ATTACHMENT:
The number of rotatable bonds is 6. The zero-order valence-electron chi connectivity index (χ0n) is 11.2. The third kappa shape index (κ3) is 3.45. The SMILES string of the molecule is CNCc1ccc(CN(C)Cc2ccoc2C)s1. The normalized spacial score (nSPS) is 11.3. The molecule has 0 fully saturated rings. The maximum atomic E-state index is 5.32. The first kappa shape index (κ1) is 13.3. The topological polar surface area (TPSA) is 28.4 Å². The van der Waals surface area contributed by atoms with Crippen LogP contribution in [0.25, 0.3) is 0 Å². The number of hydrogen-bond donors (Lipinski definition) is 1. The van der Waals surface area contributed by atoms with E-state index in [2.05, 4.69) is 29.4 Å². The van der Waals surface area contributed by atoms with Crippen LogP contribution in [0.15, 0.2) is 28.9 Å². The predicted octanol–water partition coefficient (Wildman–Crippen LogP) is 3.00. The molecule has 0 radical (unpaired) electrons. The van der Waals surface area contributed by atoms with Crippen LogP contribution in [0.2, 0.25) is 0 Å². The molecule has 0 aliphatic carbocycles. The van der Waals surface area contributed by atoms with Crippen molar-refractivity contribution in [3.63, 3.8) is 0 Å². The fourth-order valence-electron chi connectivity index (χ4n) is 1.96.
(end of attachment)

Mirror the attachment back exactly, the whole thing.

The number of rotatable bonds is 6. The zero-order valence-electron chi connectivity index (χ0n) is 11.2. The third kappa shape index (κ3) is 3.45. The SMILES string of the molecule is CNCc1ccc(CN(C)Cc2ccoc2C)s1. The normalized spacial score (nSPS) is 11.3. The molecule has 0 fully saturated rings. The maximum atomic E-state index is 5.32. The first kappa shape index (κ1) is 13.3. The topological polar surface area (TPSA) is 28.4 Å². The van der Waals surface area contributed by atoms with Crippen LogP contribution in [0.25, 0.3) is 0 Å². The number of hydrogen-bond donors (Lipinski definition) is 1. The van der Waals surface area contributed by atoms with E-state index in [2.05, 4.69) is 29.4 Å². The van der Waals surface area contributed by atoms with Crippen LogP contribution in [0.15, 0.2) is 28.9 Å². The predicted octanol–water partition coefficient (Wildman–Crippen LogP) is 3.00. The molecule has 0 radical (unpaired) electrons. The van der Waals surface area contributed by atoms with Crippen LogP contribution in [0.2, 0.25) is 0 Å². The molecule has 0 aliphatic carbocycles. The van der Waals surface area contributed by atoms with Crippen molar-refractivity contribution in [3.63, 3.8) is 0 Å². The fourth-order valence-electron chi connectivity index (χ4n) is 1.96.